While this behavior is extremely rare (according to the announcement, only approximately 0.0001% of all IAM roles utilize it), it might be used somewhere in your deployments. Not treating this issue might cause your infrastructure unexpected (and somewhat hard to debug) disruptions of service -- and for this reason you should be aware of it.

What should you do?

As with many issues, the first step toward having control is gaining proper visibility into where this kind of behavior is utilized. We should mention that, in the announcement, Amazon states that it has already started notifying customers that have the behavior in their accounts.

Probably the best way to do this is to look for assumeRole events where the session issuer ARN is the same as the ARN of the IAM role performing the assumeRole. The announcement from AWS has some great examples of how to do this using Athena and/or CloudTrail Lake.

You could also use the following script we wrote utilizing AWS’s CLI (note that you should modify the start and end times, and specify the profile used by the CLI):

( echo "Time,Identity ARN,Event ID, Session ARN";
aws cloudtrail --region us-east-2 --profile <CLI_PROFILE_NAME> lookup-events --start-time "2022-10-01T13:00:00Z" --end-time "2022-10-02T13:00:00Z"
    --lookup-attributes AttributeKey=EventName,AttributeValue=AssumeRole --query "Events[*].CloudTrailEvent" 
    --output text \
    | jq -r ". | select(.eventSource == \"sts.amazonaws.com\" and .eventType == \"AwsApiCall\" and .errorCode == null
    and .eventName == \"AssumeRole\" and .userIdentity.type == \"AssumedRole\"
    and .userIdentity.sessionContext.sessionIssuer.arn[12:] == .resources[].ARN[12:])
    | [.eventTime, .userIdentity.arn, .eventID, .userIdentity.sessionContext.sessionIssuer.arn] | @csv") | column -t -s'",'

To run this command, you will need to have a principal that is entitled to the cloudtrail:LookupEvents permission in the relevant account. You can use this IAM permission policy to grant it:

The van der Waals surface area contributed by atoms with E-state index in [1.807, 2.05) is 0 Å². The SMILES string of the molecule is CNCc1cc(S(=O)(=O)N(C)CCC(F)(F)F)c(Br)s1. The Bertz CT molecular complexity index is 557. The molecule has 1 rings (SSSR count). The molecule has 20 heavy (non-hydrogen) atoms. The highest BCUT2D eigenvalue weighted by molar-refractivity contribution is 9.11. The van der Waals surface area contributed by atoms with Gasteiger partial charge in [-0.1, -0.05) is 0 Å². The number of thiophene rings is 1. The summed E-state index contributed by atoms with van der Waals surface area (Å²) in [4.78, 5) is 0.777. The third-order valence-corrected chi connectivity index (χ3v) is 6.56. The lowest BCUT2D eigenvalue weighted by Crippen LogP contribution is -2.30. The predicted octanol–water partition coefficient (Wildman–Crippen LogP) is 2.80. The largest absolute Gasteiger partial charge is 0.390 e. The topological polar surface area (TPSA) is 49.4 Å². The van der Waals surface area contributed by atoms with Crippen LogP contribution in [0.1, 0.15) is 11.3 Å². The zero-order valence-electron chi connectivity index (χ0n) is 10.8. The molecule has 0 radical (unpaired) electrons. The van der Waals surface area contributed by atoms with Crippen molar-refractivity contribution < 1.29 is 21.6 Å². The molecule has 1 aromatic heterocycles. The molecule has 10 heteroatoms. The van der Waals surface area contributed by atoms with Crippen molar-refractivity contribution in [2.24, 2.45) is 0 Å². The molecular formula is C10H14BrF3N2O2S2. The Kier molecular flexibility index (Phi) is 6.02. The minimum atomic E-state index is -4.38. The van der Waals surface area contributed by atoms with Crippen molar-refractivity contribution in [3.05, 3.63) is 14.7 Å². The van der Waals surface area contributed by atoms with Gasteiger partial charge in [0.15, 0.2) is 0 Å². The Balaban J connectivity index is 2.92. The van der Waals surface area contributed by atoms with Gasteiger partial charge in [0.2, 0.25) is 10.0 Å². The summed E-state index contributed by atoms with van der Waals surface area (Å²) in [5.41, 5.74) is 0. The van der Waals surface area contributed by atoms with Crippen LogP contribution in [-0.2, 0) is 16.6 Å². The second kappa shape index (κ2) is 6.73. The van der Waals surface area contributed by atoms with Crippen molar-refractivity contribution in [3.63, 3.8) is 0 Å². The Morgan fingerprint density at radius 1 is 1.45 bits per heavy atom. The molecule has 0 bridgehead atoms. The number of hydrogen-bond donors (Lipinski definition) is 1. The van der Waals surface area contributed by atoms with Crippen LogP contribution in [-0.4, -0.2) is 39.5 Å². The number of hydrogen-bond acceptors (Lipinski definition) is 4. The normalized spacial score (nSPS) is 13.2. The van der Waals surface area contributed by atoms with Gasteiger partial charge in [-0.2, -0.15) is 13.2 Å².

{
    "Version": "2012-10-17",
    "Statement": [
        {
            "Sid": "lookupevents",
            "Effect": "Allow",
            "Action": "cloudtrail:LookupEvents",
            "Resource": "*"
        }
    ]
}

Once you have found all the relevant occurrences you then need to decide what your strategy is moving forward.

The simplest thing of course would be to add explicit trust for the IAM role in its trust policy. This will maintain its ability to assume itself.

However, it’s often not a recommended approach to use self-assumption on an IAM role, and its usage actually indicates a mistaken use of AWS resources (a very elaborate list is detailed in the IAM role trust update announcement). There are actually very few cases for which it makes sense for this behavior. A couple of such use cases mentioned in the announcement are “scoping down” permissions using a session policy (that is, using the IAM role with different permissions for different scenarios) and assuming a target computing role in production and in development with the same code -- and even these two use cases have recommended replacements.

In conclusion, we highly recommend you take this opportunity to reconsider the approach of using self-assumption and replace any instances of it with a viable, better practice alternative.

Lior Zatlavi
Sr. Cloud Security Architect, Ermetic
liorzat@ermetic.com

Noam Dahan,
Research Lead, Ermetic
noam@ermetic.com